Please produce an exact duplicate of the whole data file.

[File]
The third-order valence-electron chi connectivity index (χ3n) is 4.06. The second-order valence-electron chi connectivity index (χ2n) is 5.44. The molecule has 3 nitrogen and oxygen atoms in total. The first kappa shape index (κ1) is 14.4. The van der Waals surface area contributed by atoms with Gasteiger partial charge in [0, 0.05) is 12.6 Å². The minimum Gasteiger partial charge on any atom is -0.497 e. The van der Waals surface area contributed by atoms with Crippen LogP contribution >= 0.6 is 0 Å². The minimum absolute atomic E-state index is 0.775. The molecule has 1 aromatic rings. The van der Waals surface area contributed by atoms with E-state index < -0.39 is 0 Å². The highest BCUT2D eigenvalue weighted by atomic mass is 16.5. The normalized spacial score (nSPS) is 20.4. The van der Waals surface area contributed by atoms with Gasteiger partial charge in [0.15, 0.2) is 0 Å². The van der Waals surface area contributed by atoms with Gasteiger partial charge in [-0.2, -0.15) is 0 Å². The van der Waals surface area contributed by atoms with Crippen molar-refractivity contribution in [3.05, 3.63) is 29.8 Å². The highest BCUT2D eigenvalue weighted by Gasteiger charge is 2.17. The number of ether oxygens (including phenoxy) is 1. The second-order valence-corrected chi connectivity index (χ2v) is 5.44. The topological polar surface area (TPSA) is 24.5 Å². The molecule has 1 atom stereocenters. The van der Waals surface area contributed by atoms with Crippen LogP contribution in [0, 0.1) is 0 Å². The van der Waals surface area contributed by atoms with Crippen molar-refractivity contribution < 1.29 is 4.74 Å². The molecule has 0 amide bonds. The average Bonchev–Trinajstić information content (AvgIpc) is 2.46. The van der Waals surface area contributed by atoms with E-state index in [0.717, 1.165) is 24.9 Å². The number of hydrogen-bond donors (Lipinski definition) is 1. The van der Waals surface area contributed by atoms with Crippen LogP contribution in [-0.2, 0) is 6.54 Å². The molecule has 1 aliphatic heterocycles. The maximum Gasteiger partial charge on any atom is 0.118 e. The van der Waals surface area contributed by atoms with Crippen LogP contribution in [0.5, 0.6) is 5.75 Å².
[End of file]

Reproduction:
The third-order valence-electron chi connectivity index (χ3n) is 4.06. The second-order valence-electron chi connectivity index (χ2n) is 5.44. The molecule has 3 nitrogen and oxygen atoms in total. The first kappa shape index (κ1) is 14.4. The van der Waals surface area contributed by atoms with Gasteiger partial charge in [0, 0.05) is 12.6 Å². The minimum Gasteiger partial charge on any atom is -0.497 e. The van der Waals surface area contributed by atoms with Crippen LogP contribution >= 0.6 is 0 Å². The minimum absolute atomic E-state index is 0.775. The molecule has 1 aromatic rings. The van der Waals surface area contributed by atoms with E-state index < -0.39 is 0 Å². The highest BCUT2D eigenvalue weighted by atomic mass is 16.5. The normalized spacial score (nSPS) is 20.4. The van der Waals surface area contributed by atoms with Gasteiger partial charge in [0.15, 0.2) is 0 Å². The van der Waals surface area contributed by atoms with Gasteiger partial charge in [-0.2, -0.15) is 0 Å². The van der Waals surface area contributed by atoms with Crippen molar-refractivity contribution in [3.05, 3.63) is 29.8 Å². The highest BCUT2D eigenvalue weighted by Gasteiger charge is 2.17. The number of ether oxygens (including phenoxy) is 1. The second-order valence-corrected chi connectivity index (χ2v) is 5.44. The topological polar surface area (TPSA) is 24.5 Å². The molecule has 1 atom stereocenters. The van der Waals surface area contributed by atoms with Crippen LogP contribution in [0, 0.1) is 0 Å². The van der Waals surface area contributed by atoms with Crippen molar-refractivity contribution < 1.29 is 4.74 Å². The molecule has 0 amide bonds. The average Bonchev–Trinajstić information content (AvgIpc) is 2.46. The van der Waals surface area contributed by atoms with E-state index in [0.717, 1.165) is 24.9 Å². The number of hydrogen-bond donors (Lipinski definition) is 1. The van der Waals surface area contributed by atoms with Crippen LogP contribution in [-0.2, 0) is 6.54 Å². The molecule has 1 aliphatic heterocycles. The maximum Gasteiger partial charge on any atom is 0.118 e. The van der Waals surface area contributed by atoms with Crippen LogP contribution in [0.5, 0.6) is 5.75 Å².